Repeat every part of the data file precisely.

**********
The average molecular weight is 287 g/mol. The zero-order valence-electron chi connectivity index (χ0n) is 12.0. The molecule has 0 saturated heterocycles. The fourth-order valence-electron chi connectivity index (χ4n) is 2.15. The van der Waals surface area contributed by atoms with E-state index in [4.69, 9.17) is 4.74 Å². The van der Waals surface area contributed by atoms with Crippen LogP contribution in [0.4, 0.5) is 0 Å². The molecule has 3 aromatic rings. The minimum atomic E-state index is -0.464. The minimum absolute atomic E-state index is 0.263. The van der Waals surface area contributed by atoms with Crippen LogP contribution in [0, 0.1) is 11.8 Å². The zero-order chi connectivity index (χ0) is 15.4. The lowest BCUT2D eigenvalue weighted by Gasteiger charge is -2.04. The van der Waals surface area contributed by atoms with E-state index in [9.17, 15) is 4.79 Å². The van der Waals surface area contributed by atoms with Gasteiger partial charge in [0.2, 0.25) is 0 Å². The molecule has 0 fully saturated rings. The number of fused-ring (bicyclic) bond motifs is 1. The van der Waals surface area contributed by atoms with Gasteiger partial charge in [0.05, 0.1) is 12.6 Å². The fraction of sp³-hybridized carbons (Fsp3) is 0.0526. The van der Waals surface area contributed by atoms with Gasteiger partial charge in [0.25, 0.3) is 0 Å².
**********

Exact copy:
The average molecular weight is 287 g/mol. The zero-order valence-electron chi connectivity index (χ0n) is 12.0. The molecule has 0 saturated heterocycles. The fourth-order valence-electron chi connectivity index (χ4n) is 2.15. The van der Waals surface area contributed by atoms with E-state index in [4.69, 9.17) is 4.74 Å². The van der Waals surface area contributed by atoms with Crippen LogP contribution in [0.4, 0.5) is 0 Å². The molecule has 3 aromatic rings. The minimum atomic E-state index is -0.464. The minimum absolute atomic E-state index is 0.263. The van der Waals surface area contributed by atoms with Crippen LogP contribution in [0, 0.1) is 11.8 Å². The zero-order chi connectivity index (χ0) is 15.4. The lowest BCUT2D eigenvalue weighted by Gasteiger charge is -2.04. The van der Waals surface area contributed by atoms with E-state index in [9.17, 15) is 4.79 Å². The van der Waals surface area contributed by atoms with Gasteiger partial charge in [0.2, 0.25) is 0 Å². The molecule has 0 fully saturated rings. The number of fused-ring (bicyclic) bond motifs is 1. The van der Waals surface area contributed by atoms with Gasteiger partial charge in [0.05, 0.1) is 12.6 Å². The fraction of sp³-hybridized carbons (Fsp3) is 0.0526. The van der Waals surface area contributed by atoms with Gasteiger partial charge in [0.25, 0.3) is 0 Å².